Women's Health Updates — February 2020
Learn about recent developments in women's health as well as SWHR's activities that promote the study of sex differences and serve our mission to eliminate imbalances in care for women through science, policy, and education.
A report from the World Economic Forum finds that at the current rate of change, we’ll need to wait another hundred years before achieving global gender parity. To speed things up, this Mashable article recommends supporting organizations like SWHR that are working to advance women’s interests. Read more.
An edited excerpt from the new book Pain and Prejudice by Gabrielle Jackson details women’s historical exclusion from research and mentions SWHR efforts to draw attention to these discrepancies and advocate for change. Read the excerpt.
Diagnosing endometriosis is no easy matter, and the average diagnostic delay is 4 to 11 years from the onset of symptoms. Scientists are researching how to diagnose endometriosis by analyzing menstrual blood, Everyday Health reports , referencing SWHR's call to action last year on overcoming barriers in endo research and care.
Although the opioid crisis has been dominated by men, women are increasingly abusing drugs as well. There is evidence that women progress from first drug use to dependence more quickly and are more likely to abuse multiple substances at once, which puts them at higher risk of overdosing. Sexism and implicit bias affect female drug users, too. According to experts, most treatment programs for substance use disorders were designed for men, not women. Learn more in The Lily .
About 1 in 7 pregnant women and new moms experience perinatal depression. But obstetricians — their main point of contact in the health care system — often lack the skills to address the problem. A new statewide program in Massachusetts offers support to obstetricians and gynecologists in screening for and treating depression in these women. Learn more from NPR .
"Someone’s menstrual period should not be impairing them from leading a normal life, because we have really good treatments for pain and for heavy bleeding," says Dr. Claudia Borzutzky, an adolescent medicine specialist, in this New York Times article .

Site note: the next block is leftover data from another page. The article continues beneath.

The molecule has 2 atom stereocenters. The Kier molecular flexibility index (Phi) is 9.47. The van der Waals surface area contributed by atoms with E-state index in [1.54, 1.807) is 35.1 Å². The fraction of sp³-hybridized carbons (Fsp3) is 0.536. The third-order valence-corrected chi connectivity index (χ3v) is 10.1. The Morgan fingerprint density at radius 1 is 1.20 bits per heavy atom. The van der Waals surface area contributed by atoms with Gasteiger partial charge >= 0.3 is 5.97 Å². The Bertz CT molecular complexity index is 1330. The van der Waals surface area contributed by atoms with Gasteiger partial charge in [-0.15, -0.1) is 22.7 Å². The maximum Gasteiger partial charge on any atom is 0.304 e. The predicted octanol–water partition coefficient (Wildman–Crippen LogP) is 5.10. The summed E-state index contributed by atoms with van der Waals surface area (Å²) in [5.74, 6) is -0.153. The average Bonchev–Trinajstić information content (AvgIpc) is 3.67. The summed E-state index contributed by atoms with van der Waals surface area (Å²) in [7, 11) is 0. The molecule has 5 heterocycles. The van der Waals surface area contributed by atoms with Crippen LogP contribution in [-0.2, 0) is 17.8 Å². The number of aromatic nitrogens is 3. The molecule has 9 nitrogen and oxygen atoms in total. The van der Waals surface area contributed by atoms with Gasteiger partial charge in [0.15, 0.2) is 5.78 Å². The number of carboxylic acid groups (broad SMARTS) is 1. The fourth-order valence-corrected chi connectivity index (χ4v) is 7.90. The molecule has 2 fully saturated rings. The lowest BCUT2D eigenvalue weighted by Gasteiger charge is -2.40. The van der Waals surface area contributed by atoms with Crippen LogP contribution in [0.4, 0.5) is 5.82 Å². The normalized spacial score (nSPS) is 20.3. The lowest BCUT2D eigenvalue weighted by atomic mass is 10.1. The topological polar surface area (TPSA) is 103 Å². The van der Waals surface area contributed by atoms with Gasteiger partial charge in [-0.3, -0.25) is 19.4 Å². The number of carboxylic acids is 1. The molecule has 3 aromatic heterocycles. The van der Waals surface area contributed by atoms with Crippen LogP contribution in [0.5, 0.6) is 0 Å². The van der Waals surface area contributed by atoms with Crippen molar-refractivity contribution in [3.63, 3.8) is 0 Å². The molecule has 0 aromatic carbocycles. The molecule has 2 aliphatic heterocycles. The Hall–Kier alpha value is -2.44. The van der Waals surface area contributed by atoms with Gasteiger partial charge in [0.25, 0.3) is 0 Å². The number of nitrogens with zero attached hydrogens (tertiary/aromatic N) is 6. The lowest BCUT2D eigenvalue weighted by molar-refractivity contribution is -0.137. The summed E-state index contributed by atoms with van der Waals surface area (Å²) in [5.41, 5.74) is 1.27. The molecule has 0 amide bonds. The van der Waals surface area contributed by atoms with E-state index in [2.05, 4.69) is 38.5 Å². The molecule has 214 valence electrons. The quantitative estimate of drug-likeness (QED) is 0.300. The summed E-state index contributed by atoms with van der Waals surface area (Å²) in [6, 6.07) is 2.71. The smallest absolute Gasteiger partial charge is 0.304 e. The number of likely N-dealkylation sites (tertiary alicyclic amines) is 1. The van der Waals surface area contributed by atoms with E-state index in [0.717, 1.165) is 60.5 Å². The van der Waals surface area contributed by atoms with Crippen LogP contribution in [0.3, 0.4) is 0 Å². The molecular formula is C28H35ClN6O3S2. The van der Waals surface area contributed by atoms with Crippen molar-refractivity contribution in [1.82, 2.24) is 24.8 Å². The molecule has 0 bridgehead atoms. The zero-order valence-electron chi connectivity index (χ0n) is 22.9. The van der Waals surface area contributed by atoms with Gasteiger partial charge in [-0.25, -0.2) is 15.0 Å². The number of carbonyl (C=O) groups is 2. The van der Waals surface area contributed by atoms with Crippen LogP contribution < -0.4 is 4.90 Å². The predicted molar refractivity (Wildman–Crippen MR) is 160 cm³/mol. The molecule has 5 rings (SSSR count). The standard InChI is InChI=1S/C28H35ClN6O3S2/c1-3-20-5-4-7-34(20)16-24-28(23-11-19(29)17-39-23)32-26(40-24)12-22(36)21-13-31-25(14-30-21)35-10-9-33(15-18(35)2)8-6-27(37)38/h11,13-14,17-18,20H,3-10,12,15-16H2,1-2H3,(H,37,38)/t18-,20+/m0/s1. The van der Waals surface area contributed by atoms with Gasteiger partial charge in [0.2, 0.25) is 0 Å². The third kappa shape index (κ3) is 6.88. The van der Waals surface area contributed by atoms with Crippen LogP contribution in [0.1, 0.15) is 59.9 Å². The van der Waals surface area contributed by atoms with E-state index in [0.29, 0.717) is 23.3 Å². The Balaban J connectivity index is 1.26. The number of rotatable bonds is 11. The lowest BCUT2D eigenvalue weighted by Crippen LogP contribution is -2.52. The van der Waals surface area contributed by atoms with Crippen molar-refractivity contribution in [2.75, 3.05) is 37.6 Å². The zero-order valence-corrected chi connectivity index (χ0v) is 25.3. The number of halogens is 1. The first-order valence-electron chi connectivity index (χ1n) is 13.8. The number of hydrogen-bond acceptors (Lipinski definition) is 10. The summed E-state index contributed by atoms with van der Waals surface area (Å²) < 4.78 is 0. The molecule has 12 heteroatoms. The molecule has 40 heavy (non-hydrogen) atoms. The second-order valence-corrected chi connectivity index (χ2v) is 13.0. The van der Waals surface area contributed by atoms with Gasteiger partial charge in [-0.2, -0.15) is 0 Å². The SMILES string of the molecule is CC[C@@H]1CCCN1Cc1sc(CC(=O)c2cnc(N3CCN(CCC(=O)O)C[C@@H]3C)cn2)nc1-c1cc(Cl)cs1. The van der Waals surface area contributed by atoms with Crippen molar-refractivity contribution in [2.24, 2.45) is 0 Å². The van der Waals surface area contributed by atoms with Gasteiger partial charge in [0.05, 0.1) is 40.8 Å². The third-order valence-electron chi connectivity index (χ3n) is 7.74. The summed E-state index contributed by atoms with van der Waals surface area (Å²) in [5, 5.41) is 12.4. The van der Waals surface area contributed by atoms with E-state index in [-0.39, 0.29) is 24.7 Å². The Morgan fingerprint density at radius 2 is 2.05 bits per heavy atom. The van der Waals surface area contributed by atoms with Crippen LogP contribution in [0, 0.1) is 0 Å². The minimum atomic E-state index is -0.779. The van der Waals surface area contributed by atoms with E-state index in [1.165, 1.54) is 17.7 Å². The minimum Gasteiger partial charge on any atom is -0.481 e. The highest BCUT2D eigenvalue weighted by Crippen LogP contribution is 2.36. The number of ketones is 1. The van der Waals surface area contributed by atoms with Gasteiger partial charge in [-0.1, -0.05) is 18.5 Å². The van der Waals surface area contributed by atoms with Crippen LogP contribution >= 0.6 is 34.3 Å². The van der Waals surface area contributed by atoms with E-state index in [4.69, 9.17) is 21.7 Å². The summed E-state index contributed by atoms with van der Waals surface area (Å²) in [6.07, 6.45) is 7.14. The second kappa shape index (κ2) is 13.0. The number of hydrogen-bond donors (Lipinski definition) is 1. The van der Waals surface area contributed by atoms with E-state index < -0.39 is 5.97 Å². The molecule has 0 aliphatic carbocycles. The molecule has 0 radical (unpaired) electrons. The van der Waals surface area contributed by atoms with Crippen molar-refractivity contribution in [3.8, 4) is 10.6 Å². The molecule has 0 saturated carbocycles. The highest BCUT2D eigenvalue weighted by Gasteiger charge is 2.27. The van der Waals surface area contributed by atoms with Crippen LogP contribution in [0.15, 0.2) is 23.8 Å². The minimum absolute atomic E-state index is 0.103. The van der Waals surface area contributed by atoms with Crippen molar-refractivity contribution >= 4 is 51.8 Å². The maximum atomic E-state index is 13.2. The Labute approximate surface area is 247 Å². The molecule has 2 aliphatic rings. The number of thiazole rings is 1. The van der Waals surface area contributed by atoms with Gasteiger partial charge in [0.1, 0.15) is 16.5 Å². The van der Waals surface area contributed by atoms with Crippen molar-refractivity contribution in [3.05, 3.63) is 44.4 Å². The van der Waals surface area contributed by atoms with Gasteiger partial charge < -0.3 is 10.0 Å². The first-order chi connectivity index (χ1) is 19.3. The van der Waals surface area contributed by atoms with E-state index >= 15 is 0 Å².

Related: Learn more about the stigmatization of menstrual conditions through SWHR's Network on Endometriosis and Fibroids.
While men accounted for three-quarters of total drinking-related deaths, fatalities in women rose at a faster rate: 85% vs. 39%, according to 1999-2017 research by the National Institute on Alcohol Abuse and Alcoholism. The study noted that women are at greater risk for cardiovascular diseases, certain cancers, alcohol-related liver disease, and acute liver failure from excessive drinking. Read more in Time .
Sarah Wells Kocsis, SWHR Vice President of Public Policy, represented the patient advocacy perspective at a recent meeting of the Institute for Clinical and Economic Review (ICER) to evaluate three new acute treatments for migraine. Ms. Wells Kocsis answered questions about SWHR’s approach to value assessment and its importance for women in a Q&A with the National Pharmaceutical Council.
A recent congressional briefing celebrated Women's Health Research Day, honoring the policy implemented by NIH in January 2016 requiring scientists to consider sex as a biological variable in their preclinical research. Learn how this policy advances women's health on SWHR's blog . Read a compilation of tweets from the briefing.
Women veterans are two times more likely than non-veteran women to die by suicide. Former service members alarmed by this trend spoke out at a congressional briefing about the dire need to improve access to mental and physical health services for women veterans, the fastest-growing veteran subpopulation. Read more on SWHR's blog.
In comments to the FDA’s Center for Devices and Radiological Health, SWHR provided feedback on the strategic plan for the center’s Health of Women Program. SWHR’s comments emphasized the need to prioritize the health of women within the realm of medical devices, as technology designed to improve and monitor women’s health has historically lagged far behind technology designed for men. Read the letter.
Join SWHR in celebrating 30 years of advancing women's health and looking ahead to achieving our vision of making women's health mainstream. Sponsor the event or buy tickets today!
SWHR President and CEO Dr. Amy M. Miller released a statement announcing her plans to transition out of the role of CEO over the next few months. She will assist the SWHR Board of Directors as it recruits a new CEO and moves the organization to its next chapter. Read Dr. Miller's statement.
Former SWHR Board member Dr. Bruce McEwen died on January 2, leaving a legacy as a distinguished neuroscientist and a pioneer in the study of how stress and sex hormones affect the brain. Learn more about his life and contributions.
The Health of Women 2020 agenda caters to the learning needs of primary care physicians, nurse practitioners, nurses, physician assistants, and other health care professionals focused on women’s health in family practice, internal medicine, and obstetrics and gynecology. Register today!